Archive: March, 2011
Several excellent new recordings are occupying my ears and deep consciousness these past few days:
Lorraine Hunt Lieberson manages to deploy her velvety sound with breathtaking levity in Handel arias and Berlioz's Les nuits d'été with Nicholas McGegan and the Philharmonia Baroque Orchestra.
Vladimir Jurowski lightens textures and darkens moods with the London Philharmonic Orchestra in Haydn's The Seven Last Words of our Saviour on the Cross.
Riccardo Muti - music director of the Chicago Symphony Orchestra, but better known in these parts for being Eugene Ormandy's successor in Philadelphia - has won the $1 million Birgit Nilsson Prize for his “extraordinary” contributions and influence in the world of music...Philadelphia-born Alfred Genovese, former principal oboist of the Boston Symphony, has died, the Boston Globe reports. Curtis Institute of Music students and graduates are winning honors left and right: pianists Benjamin Hochman and Chu-Fang Huang (pictured), both Curtis alum, are two of the three 2011 Avery Fisher Career Grant recipients; and Curtis bass-baritone Joseph Barron, a master's student, is one of five Metropolitan Opera 2011 National Council Auditions Winners. Another winner, soprano Michelle Johnson, studies at the Academy of Vocal Arts.
Yakov Kreizberg, 51, music director of the Orchestre Philharmonique de Monte Carlo and chief conductor of the Netherlands Philharmonic and Netherlands Chamber orchestras, died Tuesday at home in Monte Carlo. The Russian conductor, who often appeared with the Philadelphia Orchestra, died after a long illness, according to his management.
Kreizberg was on the scene in Philadelphia quite a bit in the rocky days after the opening of Verizon Hall - he conducted the orchestra in nearly three dozen concerts between 1999 and 2007 - and took over a 2003 tour of North and South America for Wolfgang Sawallisch when the orchestra's music director was too ill to travel. His conducting was characterized by an intense energy.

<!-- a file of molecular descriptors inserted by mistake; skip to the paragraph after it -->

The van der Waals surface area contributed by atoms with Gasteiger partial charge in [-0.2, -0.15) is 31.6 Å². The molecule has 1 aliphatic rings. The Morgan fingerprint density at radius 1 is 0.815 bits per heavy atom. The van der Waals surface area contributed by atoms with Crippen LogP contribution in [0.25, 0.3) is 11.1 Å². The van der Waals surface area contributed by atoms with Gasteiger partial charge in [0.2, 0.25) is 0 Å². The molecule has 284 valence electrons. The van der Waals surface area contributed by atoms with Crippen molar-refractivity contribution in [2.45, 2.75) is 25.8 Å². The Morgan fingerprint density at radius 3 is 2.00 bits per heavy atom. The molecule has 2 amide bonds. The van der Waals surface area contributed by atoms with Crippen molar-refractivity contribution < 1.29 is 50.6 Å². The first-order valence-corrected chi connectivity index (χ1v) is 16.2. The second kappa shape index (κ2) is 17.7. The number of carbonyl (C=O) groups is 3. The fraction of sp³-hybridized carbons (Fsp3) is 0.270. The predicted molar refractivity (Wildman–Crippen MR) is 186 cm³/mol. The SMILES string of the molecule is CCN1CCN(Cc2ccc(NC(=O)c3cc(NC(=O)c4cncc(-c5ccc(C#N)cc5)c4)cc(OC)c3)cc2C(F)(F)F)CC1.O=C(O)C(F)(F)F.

Here's an excerpt from a review of a 2005 concert with the Philadelphians:
In preparation for the Philadelphia International Festival of the Arts, an 81-foot homage to the Eiffel Tower went up Friday in the lobby of the Kimmel Center. The festival runs April 7 through May 1.
Disclaimer: this entry has nothing to do with whether the musicians of the Philadelphia Orchestra are getting paid too much or not enough. It's simply intended to flesh out the complicated question of determining how much musicians are paid.
A recent snapshot of labor negotiations reported that one recent proposal would cut salaries 20 percent - from the base minimum of a scheduled March 21 raise to $131,000 down to $104,000. The article further stated that the base salary figure was deceptive, since so many musicians over the years have been paid additional income by the orchestra - for example, for media activity and a "string bonus." Additionally, titled players earn more (concertmaster, associates, principals and co-principals).
So here from the orchestra's last tax return (year ending August 2009) are some examples of those higher salaries (these figures include deferred compensation, additional non-taxable income and other income):
It's easy to forget that U.S. orchestral musicians are also organized labor, but players of the Philadelphia Orchestra will be reminding you of this at concerts this weekend when they slip on solidarity bracelets in support of striking colleagues at the Detroit Symphony Orchestra.
The bracelets bear the words: "AFM Solidarity" (as in the American Federation of Musicians). Philadelphia musicians are themselves in the midst of difficult labor talks.
Also sporting the bracelets are members of the Boston Symphony Orchestra, Colorado Symphony, National Symphony Orchestra and New York Philharmonic.
After a coughing spell at Carnegie Hall Tuesday night, Charles Dutoit is calling in sick for the Philadelphia Orchestra concerts he was to have led this week and next. The orchestra has declined to say what exactly is ailing Dutoit.
In his place, Robert Spano will conduct concerts March 4, 5 and 8.
The Boston Symphony Orchestra is back in music director search mode. James Levine, artistic chief since 2004, will resign as of Sept. 1, the orchestra announced today.
“...Given Maestro Levine’s health issues, this has been a challenging time for all of us in the Boston Symphony Orchestra family, especially our beloved orchestra and devoted audiences,” said orchestra managing director Mark Volpe. "We wish Maestro Levine the absolute best as he steps down from his role as BSO music director to tend to the health issues that have forced him to be away from the music-making he so profoundly loves."
The orchestra and Levine are discussing a future role/title for the conductor.